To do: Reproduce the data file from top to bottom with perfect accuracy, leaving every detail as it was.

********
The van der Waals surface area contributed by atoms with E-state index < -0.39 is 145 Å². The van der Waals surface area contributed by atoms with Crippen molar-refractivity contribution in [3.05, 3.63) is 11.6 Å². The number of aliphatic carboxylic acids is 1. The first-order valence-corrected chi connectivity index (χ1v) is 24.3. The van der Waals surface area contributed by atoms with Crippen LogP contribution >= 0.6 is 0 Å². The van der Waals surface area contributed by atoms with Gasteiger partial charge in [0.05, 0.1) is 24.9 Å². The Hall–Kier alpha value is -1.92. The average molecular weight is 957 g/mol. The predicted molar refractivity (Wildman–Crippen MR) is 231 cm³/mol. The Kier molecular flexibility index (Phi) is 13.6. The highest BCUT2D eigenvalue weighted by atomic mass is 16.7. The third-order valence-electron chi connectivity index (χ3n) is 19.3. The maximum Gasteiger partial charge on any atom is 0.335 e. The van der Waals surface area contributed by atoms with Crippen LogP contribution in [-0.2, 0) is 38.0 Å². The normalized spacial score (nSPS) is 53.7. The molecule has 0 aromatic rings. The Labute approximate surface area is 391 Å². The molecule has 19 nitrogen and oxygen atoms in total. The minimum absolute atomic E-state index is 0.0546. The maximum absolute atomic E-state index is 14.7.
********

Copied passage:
The van der Waals surface area contributed by atoms with E-state index < -0.39 is 145 Å². The van der Waals surface area contributed by atoms with Crippen molar-refractivity contribution in [3.05, 3.63) is 11.6 Å². The number of aliphatic carboxylic acids is 1. The first-order valence-corrected chi connectivity index (χ1v) is 24.3. The van der Waals surface area contributed by atoms with Crippen LogP contribution >= 0.6 is 0 Å². The van der Waals surface area contributed by atoms with Gasteiger partial charge in [0.05, 0.1) is 24.9 Å². The Hall–Kier alpha value is -1.92. The average molecular weight is 957 g/mol. The predicted molar refractivity (Wildman–Crippen MR) is 231 cm³/mol. The Kier molecular flexibility index (Phi) is 13.6. The highest BCUT2D eigenvalue weighted by atomic mass is 16.7. The third-order valence-electron chi connectivity index (χ3n) is 19.3. The maximum Gasteiger partial charge on any atom is 0.335 e. The van der Waals surface area contributed by atoms with Crippen LogP contribution in [-0.2, 0) is 38.0 Å². The normalized spacial score (nSPS) is 53.7. The molecule has 0 aromatic rings. The Labute approximate surface area is 391 Å². The molecule has 19 nitrogen and oxygen atoms in total. The minimum absolute atomic E-state index is 0.0546. The maximum absolute atomic E-state index is 14.7.